Kyle Andrew, senior vice president, marketing, Kate Spade New York: "[The Fashion Incubator] has exposed me to a different, less cynical side of the fashion business. The designers I work with—Ari Dean and Reece Hudson—are both extremely talented and ambitious, yet they have a fresh, somewhat naïve approach that I find refreshing and energizing. I have found it very rewarding to work with them, as I know they will be successful and will have an impact in this business. I think I have been of some use in helping them clarify who they are as a brand. It was clear from the start that their design aesthetic was solid and strong. I tried to help them with the need to clarify their brand stories so that they are unique and distinctive in a very crowded field."
@fearofgod and @maxfieldla have teamed up on a pop-up installation. The store, located in the gallery space across from Maxfield’s Melrose Ave location, is the site of the brand’s House of God pop-up in which Fear of God founder @jerrylorenzo has created a church-inspired installation. A dozen vintage church pews sit in front of an LED screen playing 90s gospel singers in an effort to re-create an environment akin to a Southern Baptist Church, Lorenzo explained. Read more about the pop-up on WWD.com #wwdfashion (📷: Jennifer Johnson)
Known for his sleek, sophisticated American glamour, Norman Norell is the subject of an upcoming exhibition at @fitnyc. “Norell: Dean of American Fashion,” which runs from February 9 through April 14, will feature approximately 100 ensembles and accessories. His best work is exemplified by the designer’s glittering “mermaid” gowns frosted with thousands of hand-sewn sequins – like the one pictured. (📷: William Helburn) #wwdfashion
For pre-fall 2018, @balmain didn’t let go of the glitz. A crystal embroidered baseball jacket priced at around $40,000 hangs in the “couture” section of the brand’s first men’s pre-collection. Sporting the words “Balmain Army” across the back, the item took around two months to make. “When it was completed, it was like Christmas, it was like, ‘It’s done, it’s exactly what I wanted,’” said Balmain’s creative director @olivier_rousteing during a tour of the collection in a Paris showroom on Monday. #wwdfashion
Eighty degree temperatures and outdoor installations at the annual Art Basel Miami Beach called for bright, elevated beachwear. See more street style pictures on WWD.com. #theyarewearing #ABMB (📷: @lifeinreverie)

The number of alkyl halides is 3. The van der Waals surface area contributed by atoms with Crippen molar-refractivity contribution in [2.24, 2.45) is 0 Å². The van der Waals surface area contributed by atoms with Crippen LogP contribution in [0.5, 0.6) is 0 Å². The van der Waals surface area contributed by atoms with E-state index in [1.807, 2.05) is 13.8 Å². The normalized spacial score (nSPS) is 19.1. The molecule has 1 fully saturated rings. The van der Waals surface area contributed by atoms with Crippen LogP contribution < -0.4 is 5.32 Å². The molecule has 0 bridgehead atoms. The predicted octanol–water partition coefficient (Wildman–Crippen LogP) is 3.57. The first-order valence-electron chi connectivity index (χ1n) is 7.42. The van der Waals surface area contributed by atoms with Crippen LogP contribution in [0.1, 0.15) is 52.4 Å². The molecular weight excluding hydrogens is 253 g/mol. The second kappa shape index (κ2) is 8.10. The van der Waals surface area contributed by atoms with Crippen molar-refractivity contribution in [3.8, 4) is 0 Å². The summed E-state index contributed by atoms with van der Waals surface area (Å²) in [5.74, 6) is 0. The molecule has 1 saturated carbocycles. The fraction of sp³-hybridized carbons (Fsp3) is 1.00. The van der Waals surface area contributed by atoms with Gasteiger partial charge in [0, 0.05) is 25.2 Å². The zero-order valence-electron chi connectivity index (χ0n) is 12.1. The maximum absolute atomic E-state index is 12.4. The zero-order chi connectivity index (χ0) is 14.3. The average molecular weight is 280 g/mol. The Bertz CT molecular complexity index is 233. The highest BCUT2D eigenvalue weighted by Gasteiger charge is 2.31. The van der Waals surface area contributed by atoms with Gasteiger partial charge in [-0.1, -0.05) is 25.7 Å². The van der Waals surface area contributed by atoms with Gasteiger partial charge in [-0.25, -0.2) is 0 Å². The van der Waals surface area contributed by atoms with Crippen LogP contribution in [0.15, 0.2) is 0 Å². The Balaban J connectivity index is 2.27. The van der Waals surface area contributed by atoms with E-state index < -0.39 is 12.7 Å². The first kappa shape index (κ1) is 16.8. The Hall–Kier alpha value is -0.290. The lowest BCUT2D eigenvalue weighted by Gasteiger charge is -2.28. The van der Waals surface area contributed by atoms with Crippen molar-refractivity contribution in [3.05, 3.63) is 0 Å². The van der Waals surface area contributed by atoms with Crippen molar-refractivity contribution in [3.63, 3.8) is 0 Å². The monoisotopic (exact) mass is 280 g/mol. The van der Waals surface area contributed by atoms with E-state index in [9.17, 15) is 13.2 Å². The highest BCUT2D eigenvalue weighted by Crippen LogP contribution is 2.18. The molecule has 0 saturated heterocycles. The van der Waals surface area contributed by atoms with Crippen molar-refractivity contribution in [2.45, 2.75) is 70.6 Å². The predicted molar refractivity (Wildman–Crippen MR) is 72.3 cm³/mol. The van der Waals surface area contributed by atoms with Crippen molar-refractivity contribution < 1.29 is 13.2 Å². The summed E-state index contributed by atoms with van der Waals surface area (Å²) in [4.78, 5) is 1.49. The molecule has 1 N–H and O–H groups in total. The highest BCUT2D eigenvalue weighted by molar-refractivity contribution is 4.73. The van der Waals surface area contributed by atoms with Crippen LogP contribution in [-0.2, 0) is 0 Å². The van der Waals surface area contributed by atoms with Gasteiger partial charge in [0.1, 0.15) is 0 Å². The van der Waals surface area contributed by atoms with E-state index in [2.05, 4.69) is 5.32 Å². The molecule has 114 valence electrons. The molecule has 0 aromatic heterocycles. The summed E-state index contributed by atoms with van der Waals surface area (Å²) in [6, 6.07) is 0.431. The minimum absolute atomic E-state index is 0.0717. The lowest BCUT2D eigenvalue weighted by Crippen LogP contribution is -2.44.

Following September’s emotional tribute to her brother Gianni, Donatella Versace wanted to bring the spring show’s deep sense of intimacy to her @versace_official pre-fall collection. Donatella found inspiration in Versace Palazzo in Milan and from Gianni’s opulent apartment. Archival patterns and new motifs were splashed on silk shirtdresses and fitted jersey frocks. See the rest of the photos on WWD.com. #wwdfashion
Demna Gvasalia continues to shake up the Paris fashion calendar — and experiment with new runway timetables for his @vetements_official brand. WWD has learned that Vetements plans to stage its next coed show for the fall 2018 season on January 19 during Men’s Fashion Week in the French capital. Details about the timing and venue have not been confirmed — stay tuned on WWD.com to catch the latest. #wwdnews (📷: @giovanni_giannoni_photo)
@zacposen's go-to holiday gift? Cookies! "I'll usually bake cookies and send them as a gift," said the designer, who recently released his cookbook "Cooking With Zac: Recipes from Rustic to Refined." Get the recipe for his Brown Butter-Chocolate Chip Cookies via link in bio 🍪🍪🍪 #wwdeye #cookingwithzac
For @monsemaison’s pre-fall 2018 collection, Fernando Garcia and Laura Kim honed in on the brand’s many signatures — men’s wear, which was tweaked and feminized through deconstruction, proportion play and lots of bare shoulders. See the rest of the photos on WWD.com #wwdfashion (📷: George Chinese)
On Friday night, @yohjiyamamotoofficial received the Design for Asia Lifetime Achievement Award in Hong Kong. The 75-year-old designer has been celebrated for many years and is best known for his dark and avant-garde tailoring. “In my long career, in design, architecture, [I’ve been to] so many parties, this is the very first time that I have such a warm feeling, I really appreciate this,” Yamamoto said. #wwdfashion (📷: @dominiquemaitre)